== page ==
The European Parliament awarded the EU's top journalism prize on Thursday to reporters, including from Haaretz, who revealed that spyware developed by an Israeli company had been used against dissidents, human rights activists and politicians including French President Emmanuel Macron.
Haaretz was among the 17 media organizations involved in the exposé, with Omer Benjakob of Haaretz and Amitai Ziv of the paper's financial supplement TheMarker contributing to the investigation over the past several months.
The parliament awarded the inaugural prize of 20,000 euros ($23,222) to the group of outlets, which were led by Paris-based non-profit journalism group Forbidden Stories and received technical support from Amnesty International.
The "Pegasus Project" investigation concluded that people across 50 countries had been targeted for potential surveillance, in what Amnesty and the media organizations said highlighted attempts to silence activists and a free press.
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"An unprecedented leak of more than 50,000 phone numbers selected for surveillance by the customers of the Israeli company NSO Group shows how this technology has been systematically abused for years," the EU parliament said in a statement.
NSO has rejected the reporting, saying in a statement in July that it was "full of wrong assumptions and uncorroborated theories." It has said its Pegasus software is intended for use only by government intelligence and law enforcement agencies to fight terrorism and crime.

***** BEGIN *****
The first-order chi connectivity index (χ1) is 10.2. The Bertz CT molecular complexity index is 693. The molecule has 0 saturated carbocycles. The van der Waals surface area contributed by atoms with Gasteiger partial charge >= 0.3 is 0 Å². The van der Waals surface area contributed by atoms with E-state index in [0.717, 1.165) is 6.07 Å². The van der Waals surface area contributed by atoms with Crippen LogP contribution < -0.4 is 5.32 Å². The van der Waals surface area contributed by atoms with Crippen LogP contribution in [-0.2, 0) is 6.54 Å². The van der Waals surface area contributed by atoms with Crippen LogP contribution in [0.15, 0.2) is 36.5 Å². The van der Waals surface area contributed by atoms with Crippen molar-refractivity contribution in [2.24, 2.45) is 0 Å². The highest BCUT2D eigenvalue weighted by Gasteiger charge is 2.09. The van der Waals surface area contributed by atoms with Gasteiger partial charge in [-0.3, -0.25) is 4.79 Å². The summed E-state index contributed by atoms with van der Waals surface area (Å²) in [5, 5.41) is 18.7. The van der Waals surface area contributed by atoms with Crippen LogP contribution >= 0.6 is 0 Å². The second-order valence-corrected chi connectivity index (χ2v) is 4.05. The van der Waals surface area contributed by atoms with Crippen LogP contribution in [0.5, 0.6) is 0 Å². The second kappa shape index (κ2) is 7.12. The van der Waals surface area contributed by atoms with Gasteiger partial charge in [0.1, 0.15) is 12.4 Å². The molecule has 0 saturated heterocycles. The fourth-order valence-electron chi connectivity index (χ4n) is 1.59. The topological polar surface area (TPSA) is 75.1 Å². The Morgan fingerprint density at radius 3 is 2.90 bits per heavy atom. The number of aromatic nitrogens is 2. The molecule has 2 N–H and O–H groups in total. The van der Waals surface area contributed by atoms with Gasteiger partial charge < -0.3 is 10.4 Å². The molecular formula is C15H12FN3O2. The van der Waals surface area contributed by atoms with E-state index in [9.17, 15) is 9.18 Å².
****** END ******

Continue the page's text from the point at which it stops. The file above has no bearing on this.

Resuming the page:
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The Pegasus Project findings prompted Israel to set up a senior inter-ministerial team to look into the allegations that the spyware had been abused on a global scale.
Amnesty called for better protection of the media.
"It is vital that EU countries address these abuses, protect journalists and rights defenders, and ensure robust and meaningful regulation over the cyber-surveillance industry both at home and abroad," said Eve Geddie, director of Amnesty International's European institutions office.
The EU prize, known as the Daphne Caruana Galizia Prize for Journalism, is named after a Maltese investigative reporter who was killed by a car bomb four years ago.
The winner of the prize was chosen by an independent jury composed of representatives of the media and civil society from the EU's 27 states and representatives of the European Associations of Journalism.
Haaretz contributed to this report.